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No, Weight Training Won’t “Make You Bulky”: Breaking Down Lifting Myths

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When you walk through the door at Swell, you’ve got access to our four dedicated weight rooms. From multi-functional racks, bars, and plates to your choice of free weights, we’ve got you covered. So what’s keeping you from putting in the reps?

Even though weight training makes us stronger, boosts our metabolisms, and can improve all sorts of athletic performance, there’s a lot of stigma around it. Luckily, we’re here to bust some of the lifting myths and show the benefits of adding some weight to your workouts. 

Myth #1: Muscle turns to fat as soon as you stop weight training

That’s about as plausible as sugar turning to salt, a cat becoming a dog, or oil turning to water. Muscle cells and fat cells are entirely different on a molecular level. One can’t become the other. 

So what really happens when you stop weight lifting? The muscles you’ve tightened and strengthened will begin to weaken. Eventually, your muscle mass will shrink, leading to less definition and tone. And then the fat creeps in, right? Well, not necessarily. As professional bodybuilder Ronnie Coleman notes, you won’t magically develop more fat—unless you suddenly begin consuming more calories than you burn.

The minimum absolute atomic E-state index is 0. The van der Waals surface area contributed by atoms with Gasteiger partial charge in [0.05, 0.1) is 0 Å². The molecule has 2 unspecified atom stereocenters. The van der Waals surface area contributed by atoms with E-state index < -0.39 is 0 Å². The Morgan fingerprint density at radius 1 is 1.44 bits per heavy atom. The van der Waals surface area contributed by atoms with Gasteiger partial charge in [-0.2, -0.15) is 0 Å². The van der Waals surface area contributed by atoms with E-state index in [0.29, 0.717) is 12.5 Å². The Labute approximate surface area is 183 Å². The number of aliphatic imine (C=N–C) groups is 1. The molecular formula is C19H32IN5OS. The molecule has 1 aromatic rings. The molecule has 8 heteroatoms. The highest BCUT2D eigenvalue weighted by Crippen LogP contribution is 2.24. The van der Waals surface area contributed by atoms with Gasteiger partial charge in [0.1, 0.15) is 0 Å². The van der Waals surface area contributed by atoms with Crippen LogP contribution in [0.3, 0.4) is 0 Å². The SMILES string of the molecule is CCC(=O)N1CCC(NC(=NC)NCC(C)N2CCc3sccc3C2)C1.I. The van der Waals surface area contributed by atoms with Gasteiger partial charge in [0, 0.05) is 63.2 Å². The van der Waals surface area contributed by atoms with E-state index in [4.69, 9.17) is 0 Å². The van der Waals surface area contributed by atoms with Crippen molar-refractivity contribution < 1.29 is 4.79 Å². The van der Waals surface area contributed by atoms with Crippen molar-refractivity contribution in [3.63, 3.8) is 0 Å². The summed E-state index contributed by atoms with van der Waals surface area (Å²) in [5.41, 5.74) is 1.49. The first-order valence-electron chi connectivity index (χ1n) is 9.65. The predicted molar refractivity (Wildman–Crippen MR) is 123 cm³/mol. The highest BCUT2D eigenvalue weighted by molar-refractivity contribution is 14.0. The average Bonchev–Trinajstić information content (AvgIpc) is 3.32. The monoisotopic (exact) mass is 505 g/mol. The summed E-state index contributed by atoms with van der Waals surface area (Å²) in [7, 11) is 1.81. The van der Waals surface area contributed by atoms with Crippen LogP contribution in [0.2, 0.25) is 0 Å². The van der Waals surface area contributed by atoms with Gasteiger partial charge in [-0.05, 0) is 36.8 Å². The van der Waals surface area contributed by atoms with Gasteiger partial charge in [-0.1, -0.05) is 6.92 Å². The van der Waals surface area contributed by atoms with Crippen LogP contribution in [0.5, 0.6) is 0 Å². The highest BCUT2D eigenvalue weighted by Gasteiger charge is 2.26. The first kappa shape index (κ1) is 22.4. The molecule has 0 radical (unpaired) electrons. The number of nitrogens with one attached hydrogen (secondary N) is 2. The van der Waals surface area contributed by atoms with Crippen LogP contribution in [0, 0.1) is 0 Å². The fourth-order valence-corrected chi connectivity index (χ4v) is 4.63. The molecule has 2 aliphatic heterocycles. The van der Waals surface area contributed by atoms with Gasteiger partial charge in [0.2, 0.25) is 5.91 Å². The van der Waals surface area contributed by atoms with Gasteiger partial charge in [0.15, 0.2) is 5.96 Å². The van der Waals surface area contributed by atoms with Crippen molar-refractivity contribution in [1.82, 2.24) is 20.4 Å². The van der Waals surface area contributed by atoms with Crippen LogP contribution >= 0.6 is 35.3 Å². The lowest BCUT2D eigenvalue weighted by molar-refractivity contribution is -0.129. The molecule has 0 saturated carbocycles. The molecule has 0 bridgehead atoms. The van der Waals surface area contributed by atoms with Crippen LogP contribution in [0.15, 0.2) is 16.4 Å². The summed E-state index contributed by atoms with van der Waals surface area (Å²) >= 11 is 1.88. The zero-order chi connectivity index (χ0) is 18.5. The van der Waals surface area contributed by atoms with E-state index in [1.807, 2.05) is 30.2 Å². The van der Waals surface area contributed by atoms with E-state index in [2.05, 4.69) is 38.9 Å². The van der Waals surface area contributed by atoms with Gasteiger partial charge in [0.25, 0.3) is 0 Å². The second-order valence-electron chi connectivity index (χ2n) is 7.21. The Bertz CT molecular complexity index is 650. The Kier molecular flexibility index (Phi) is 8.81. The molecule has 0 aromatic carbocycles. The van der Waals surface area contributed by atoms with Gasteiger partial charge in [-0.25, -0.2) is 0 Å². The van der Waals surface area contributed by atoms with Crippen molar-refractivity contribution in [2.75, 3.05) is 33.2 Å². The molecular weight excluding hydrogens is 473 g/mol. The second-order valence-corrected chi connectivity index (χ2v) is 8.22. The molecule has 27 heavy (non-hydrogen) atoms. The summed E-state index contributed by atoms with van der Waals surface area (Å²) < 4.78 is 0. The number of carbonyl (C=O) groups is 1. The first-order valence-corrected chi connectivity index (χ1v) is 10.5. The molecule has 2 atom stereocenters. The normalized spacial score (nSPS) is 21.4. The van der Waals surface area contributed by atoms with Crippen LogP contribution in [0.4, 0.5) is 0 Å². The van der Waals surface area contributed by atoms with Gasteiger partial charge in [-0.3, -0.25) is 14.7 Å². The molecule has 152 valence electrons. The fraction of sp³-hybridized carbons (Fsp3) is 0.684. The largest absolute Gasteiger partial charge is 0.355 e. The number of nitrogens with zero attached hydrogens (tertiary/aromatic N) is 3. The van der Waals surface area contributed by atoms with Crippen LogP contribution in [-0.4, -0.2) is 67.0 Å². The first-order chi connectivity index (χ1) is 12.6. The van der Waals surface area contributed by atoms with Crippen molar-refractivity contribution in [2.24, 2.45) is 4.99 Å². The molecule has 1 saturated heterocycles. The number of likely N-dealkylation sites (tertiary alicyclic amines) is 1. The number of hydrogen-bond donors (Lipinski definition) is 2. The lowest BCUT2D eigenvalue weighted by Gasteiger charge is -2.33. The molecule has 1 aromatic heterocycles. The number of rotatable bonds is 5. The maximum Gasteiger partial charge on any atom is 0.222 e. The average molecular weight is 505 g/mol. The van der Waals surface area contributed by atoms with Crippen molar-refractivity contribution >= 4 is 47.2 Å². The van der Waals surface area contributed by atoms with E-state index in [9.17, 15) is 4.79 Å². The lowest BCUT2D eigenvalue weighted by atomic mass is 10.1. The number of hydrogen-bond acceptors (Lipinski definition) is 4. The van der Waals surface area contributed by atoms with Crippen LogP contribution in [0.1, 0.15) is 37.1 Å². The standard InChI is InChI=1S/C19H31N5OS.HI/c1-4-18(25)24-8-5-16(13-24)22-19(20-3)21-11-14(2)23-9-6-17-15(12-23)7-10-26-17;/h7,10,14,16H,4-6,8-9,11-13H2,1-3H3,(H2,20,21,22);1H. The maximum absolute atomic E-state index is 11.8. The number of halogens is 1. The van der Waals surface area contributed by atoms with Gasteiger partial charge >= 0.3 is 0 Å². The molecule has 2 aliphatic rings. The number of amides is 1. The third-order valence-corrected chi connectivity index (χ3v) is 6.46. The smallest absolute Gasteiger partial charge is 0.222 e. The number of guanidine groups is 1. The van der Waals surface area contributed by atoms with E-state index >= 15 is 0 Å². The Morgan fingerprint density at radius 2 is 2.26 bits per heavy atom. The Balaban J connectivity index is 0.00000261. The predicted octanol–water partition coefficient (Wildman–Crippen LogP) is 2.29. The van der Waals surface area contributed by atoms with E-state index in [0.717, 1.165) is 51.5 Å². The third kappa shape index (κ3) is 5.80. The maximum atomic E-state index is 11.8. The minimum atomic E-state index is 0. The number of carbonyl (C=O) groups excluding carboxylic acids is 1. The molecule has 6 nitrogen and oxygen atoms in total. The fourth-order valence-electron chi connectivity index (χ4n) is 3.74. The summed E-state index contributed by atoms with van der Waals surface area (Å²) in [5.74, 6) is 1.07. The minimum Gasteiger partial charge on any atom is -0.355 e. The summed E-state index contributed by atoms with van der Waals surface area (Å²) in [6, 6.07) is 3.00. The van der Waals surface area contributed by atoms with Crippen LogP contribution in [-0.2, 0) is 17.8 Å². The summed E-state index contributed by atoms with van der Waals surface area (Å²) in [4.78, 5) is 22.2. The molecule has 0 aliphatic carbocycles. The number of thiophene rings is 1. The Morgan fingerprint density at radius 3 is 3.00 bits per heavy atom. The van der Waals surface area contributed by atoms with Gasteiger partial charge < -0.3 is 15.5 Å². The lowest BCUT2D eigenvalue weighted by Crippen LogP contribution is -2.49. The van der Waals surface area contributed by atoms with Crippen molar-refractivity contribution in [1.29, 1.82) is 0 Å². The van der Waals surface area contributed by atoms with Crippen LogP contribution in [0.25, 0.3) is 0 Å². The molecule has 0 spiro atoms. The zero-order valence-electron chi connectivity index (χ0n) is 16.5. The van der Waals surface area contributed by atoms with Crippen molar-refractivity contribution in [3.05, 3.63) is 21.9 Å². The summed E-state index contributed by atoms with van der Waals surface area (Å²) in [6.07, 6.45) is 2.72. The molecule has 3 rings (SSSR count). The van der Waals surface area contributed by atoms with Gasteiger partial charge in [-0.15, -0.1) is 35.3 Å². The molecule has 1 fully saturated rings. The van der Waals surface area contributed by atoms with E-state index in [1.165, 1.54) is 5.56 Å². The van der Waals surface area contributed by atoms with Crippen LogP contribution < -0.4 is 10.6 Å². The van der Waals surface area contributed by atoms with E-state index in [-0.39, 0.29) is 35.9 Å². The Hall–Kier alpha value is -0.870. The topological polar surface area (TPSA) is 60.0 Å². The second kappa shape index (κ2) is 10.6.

Myth #2: Weight training will turn you into the Hulk

This is going to be good news for some of you, and bad news for others: weight lifting alone is not enough to “Hulk out.” Just ask a professional bodybuilder about their routine. It takes an incredible amount of discipline, time, and effort to get significant muscle gains. Unless you’re planning on eating, sleeping, and training like a bodybuilder, you don’t have to worry about accidentally becoming the next Mr. Olympia when you step up to the squat rack. 

Myth #3: Low weight, high reps for “toned” muscles

So you want to lift, but you don’t want to bulk up. Great! You can just grab a set of 5-pound weights and crank out a couple dozen sets. Or so the myth goes. This one is so widespread that many trainers call it the myth of the pink dumbbell, and it relies on a fundamental misconception about how muscles respond to exercise. Please don’t get us wrong. High rep sets have their place in the gym. They’re great for building muscular endurance

Spoiler alert: this myth works both ways. Heavy weights aren’t the best way to build big muscles. But they are the best way to hurt yourself, especially if you don’t work up to them. To improve strength, avoid injury, and build lean muscle, you’ll want to find your muscular fatigue point—a weight that lets you do a certain number of reps and no more.

Step up to the rack

Ready to add weight training to your routine, but not sure where to start? Our personal trainers can help you safely add weights to your workouts. They’ll also keep an eye on your form, so you get the most out of your training sesh. And don’t forget that on weight days, just like every day, the Swell team is here to support you. 

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